FM radio in the black


OTTAWA - At a time when digital television networks, direct-to-home satellite service providers and new media companies are struggling to make ends meet, an old electronic medium is steadily generating profits, says a Statistics Canada report released today.

The profits before interest and taxes of private radio broadcasters represented 15.9% of their revenues in 2002, essentially unchanged from the previous two years.

However, the performance of FM stations is at the root of the sustained level of profits for the radio industry in recent years. In 2002, FM stations achieved a robust 24.3% profit margin, and 70% of stations realized a profit.

In contrast, AM stations have consistently suffered losses since 1990. In 2002, these losses represented 6.8% of their revenues, compared with 4.6% in 2001.

English language stations continued to generate higher profits than French language stations in 2002, but the gap is closing. The profit margin was 16.4% for English stations and 15.2% for French stations.

Radio stations in large markets maintained its historical out-performance over those operating in smaller markets. The profit margin for stations operating in the five largest census metropolitan areas was 18.8%, compared with 13.2% for stations outside these markets.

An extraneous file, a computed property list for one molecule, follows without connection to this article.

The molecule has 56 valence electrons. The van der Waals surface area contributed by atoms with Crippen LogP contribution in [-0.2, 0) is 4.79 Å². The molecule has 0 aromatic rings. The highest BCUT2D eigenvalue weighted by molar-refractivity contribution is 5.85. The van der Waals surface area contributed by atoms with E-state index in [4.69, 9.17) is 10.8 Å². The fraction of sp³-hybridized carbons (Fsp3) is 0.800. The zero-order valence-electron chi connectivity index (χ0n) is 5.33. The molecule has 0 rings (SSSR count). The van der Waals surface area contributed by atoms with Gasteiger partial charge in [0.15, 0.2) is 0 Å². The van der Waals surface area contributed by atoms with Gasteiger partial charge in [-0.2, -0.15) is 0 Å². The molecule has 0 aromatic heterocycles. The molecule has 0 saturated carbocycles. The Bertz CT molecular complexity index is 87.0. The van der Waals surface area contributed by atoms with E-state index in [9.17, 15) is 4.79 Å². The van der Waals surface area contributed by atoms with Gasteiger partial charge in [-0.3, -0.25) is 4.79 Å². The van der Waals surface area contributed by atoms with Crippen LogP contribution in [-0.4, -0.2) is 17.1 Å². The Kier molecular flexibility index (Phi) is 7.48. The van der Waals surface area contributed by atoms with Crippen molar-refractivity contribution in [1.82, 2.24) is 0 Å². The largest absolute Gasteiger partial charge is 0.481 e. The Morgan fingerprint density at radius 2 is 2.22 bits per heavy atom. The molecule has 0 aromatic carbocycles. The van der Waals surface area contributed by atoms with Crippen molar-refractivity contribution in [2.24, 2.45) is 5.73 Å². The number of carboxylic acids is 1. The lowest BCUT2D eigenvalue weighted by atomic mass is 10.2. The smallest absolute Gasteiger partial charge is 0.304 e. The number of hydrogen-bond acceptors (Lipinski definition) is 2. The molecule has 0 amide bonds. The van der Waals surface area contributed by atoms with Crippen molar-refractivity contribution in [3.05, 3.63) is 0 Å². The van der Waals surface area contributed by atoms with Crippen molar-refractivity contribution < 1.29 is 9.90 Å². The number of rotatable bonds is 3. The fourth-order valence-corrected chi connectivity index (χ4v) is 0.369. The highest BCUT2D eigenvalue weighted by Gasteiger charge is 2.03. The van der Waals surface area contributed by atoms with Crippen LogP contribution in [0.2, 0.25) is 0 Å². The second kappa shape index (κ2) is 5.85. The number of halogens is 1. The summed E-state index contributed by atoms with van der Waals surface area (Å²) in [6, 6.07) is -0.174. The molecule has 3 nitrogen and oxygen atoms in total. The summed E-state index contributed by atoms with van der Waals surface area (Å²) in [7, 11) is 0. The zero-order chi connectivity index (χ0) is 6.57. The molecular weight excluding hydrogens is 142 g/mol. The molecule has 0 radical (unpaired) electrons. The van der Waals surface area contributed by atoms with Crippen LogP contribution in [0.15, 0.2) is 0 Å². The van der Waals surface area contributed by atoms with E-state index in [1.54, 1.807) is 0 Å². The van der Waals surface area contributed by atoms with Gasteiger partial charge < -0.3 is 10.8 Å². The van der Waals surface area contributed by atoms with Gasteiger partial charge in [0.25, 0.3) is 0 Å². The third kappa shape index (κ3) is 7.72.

Calgary and Ottawa-Gatineau were the most profitable large markets in 2001 and 2002.

"The radio industry achieved these relatively good financial results in 2002 despite a marked slowdown in the growth of its revenues," says the report. "These revenues were up 2.7%, compared with 4.4% in 2001 and 5.3% in 2000. The slowdown affected AM and FM stations, and stations in large and small markets.

Overall, the private radio industry posted $1.103 billion in revenue in 2002, a 16.6% increase over 2001. Operating expenses in 2002 came in at $966 million, a $12 million increase, salaries and other staff benefits in '02 rose 3.4% over 2001 to $482 million and the net profit before taxes jumped 63% in 2002 over 2001, after falling 10.8% between 2000 and '01.

The industry's employment level increased marginally to 9,410 in 2002, after two years of strong growth that saw staffing levels jump by 8.3% between 1999 and 2001.

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